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Mueller Defends Russia Probe           07/12 10:57

   Former special counsel Robert Mueller sharply defended his investigation 
into ties between Russia and Donald Trump's 2016 presidential campaign, writing 
in a newspaper opinion piece Saturday that the probe was of "paramount 
importance" and asserting that a Trump ally, Roger Stone, "remains a convicted 
felon, and rightly so" despite the president's decision to commute his prison 
sentence.

   WASHINGTON (AP) -- Former special counsel Robert Mueller sharply defended 
his investigation into ties between Russia and Donald Trump's 2016 presidential 
campaign, writing in a newspaper opinion piece Saturday that the probe was of 
"paramount importance" and asserting that a Trump ally, Roger Stone, "remains a 
convicted felon, and rightly so" despite the president's decision to commute 
his prison sentence.

   The op-ed in The Washington Post marked Mueller's first public statement on 
his investigation since his congressional appearance last July. It represented 
his firmest defense of the two-year probe whose results have come under attack 
and even been partially undone by the Trump administration, including the 
president's extraordinary move Friday evening to grant clemency to Stone just 
days before he was due to report to prison.

   Mueller wrote that though he had intended for his team's work to speak for 
itself, he felt compelled to "respond both to broad claims that our 
investigation was illegitimate and our motives were improper, and to specific 
claims that Roger Stone was a victim of our office.

   "The Russia investigation was of paramount importance. Stone was prosecuted 
and convicted because he committed federal crimes. He remains a convicted 
felon, and rightly so," Mueller wrote.

   Mueller did not specify who was making the claims, but it appeared to be an 
obvious reference to Trump, who as recently as Saturday derided the 
investigation as this "whole political witch hunt and the Mueller scam."

   The mere publication of the op-ed was striking for a former FBI director who 
was exceedingly tight-lipped during the investigation, refusing to respond to 
attacks by the president or his allies or to make public appearances explaining 
or justifying his work. In his first public statement after the investigation's 
conclusion, Mueller said he intended for his 448-page report to speak for 
itself. When he later testified to House lawmakers, he was similarly careful 
not to stray beyond the report's findings or offer new evidence.

   But that buttoned-up approach created a void for others, including at the 
Justice Department, to place their own stamp on his work. Even before the 
report was released Attorney General William Barr issued a four-page summary 
document that Mueller privately complained did not adequately capture the 
gravity of his team's findings.

   In the months since, Barr assigned a U.S. attorney to investigate the 
origins of the Russia probe, and the Justice Department moved to dismiss the 
criminal case against former Trump administration national security adviser 
Michael Flynn even though Flynn pleaded guilty to lying to the FBI about 
contacts with the Russian ambassador during the presidential transition period.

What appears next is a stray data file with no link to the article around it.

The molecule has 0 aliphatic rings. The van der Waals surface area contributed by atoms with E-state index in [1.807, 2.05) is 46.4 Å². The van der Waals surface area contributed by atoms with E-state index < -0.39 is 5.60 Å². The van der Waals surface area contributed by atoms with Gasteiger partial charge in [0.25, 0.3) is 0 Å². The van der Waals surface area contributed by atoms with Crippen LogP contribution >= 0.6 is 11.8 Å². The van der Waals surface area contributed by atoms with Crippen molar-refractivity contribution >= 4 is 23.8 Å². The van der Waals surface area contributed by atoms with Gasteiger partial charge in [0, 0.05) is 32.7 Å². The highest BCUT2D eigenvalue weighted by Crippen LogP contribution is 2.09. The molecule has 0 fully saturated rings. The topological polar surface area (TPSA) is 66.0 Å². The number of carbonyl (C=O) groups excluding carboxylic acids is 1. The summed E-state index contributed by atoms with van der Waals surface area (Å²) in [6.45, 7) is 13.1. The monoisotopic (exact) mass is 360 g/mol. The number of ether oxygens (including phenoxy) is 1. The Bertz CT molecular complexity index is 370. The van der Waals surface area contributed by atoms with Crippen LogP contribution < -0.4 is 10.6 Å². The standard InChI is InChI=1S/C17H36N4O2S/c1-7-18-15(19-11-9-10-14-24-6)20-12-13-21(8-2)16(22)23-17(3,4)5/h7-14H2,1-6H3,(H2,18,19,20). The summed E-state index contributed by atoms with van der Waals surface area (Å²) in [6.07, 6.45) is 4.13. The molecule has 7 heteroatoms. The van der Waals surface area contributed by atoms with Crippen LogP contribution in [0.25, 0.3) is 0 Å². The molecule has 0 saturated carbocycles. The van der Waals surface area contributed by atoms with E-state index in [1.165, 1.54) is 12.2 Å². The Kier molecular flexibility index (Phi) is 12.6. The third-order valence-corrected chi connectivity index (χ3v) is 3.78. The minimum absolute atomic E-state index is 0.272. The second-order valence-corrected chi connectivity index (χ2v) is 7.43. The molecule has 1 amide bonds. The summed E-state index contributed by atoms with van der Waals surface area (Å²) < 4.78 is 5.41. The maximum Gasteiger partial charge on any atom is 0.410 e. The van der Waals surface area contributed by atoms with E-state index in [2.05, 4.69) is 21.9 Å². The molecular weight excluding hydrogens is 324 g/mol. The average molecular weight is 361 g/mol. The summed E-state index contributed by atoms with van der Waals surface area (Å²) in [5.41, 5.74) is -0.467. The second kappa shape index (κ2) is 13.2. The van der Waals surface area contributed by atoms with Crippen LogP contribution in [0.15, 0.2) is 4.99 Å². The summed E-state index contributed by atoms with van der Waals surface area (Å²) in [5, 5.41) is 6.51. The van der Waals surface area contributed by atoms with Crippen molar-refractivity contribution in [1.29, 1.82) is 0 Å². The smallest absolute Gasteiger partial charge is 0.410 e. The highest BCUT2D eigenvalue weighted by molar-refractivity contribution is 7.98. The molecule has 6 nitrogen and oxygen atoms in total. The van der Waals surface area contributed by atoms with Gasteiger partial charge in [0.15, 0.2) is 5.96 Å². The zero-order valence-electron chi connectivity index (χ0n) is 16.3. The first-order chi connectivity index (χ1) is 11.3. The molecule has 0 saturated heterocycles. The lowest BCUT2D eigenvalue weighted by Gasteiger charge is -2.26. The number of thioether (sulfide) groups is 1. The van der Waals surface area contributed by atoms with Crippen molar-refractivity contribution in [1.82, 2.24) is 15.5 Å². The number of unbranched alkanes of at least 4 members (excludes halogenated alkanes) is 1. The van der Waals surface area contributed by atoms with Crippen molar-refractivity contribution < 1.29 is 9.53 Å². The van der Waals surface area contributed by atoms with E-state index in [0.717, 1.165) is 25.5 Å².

That request is the subject of an ongoing court dispute.

   The op-ed chronicled the basis for the Stone prosecution, with Mueller 
recounting how Stone had not only tampered with a witness but also lied 
repeatedly about his efforts to gain inside information about Democratic emails 
that Russian intelligence operatives stole and provided to WikiLeaks, which 
published them in the run-up to the election.

   Those efforts, including his discussions with Trump campaign associates 
about them, cut to the heart of Mueller's mandate to determine whether anyone 
tied to the campaign coordinated with Russia in the hacking or disclosure of 
the stolen Democratic emails.

   Stone was particularly central to the investigation, Mueller writes, because 
he claimed to have inside knowledge about WikiLeaks' release of the emails and 
because he communicated during the campaign with people known to be Russian 
intelligence officers. He also updated members of the Trump campaign about the 
timing of the WikiLeaks releases, something that he denied.

   "We did not establish that members of the Trump campaign conspired with the 
Russian government in its activities," Mueller wrote. "The investigation did, 
however, establish that the Russian government perceived it would benefit from 
a Trump presidency and worked to secure that outcome. It also established that 
the campaign expected it would benefit electorally from information stolen and 
released through Russian efforts."

   Stone was found guilty last fall of witness tampering, false statements and 
obstructing a congressional investigation into Russian election interference. 
He was sentenced in February to 40 months in prison and was due to surrender on 
Tuesday, until the president commuted his sentence.

   "Roger Stone was treated horribly. Roger Stone was treated very unfairly," 
Trump told reporters on Saturday.

   He was one of six former Trump associates or advisers to be convicted in the 
Russia investigation. In total, the investigation produced charges against 34 
individuals, including 25 Russians accused either of hacking into Democratic 
email accounts or engaging in a covert social media campaign to divide American 
public opinion ahead of the election.

   ____

   Follow Eric Tucker on Twitter at http://www.twitter.com/etuckerAP

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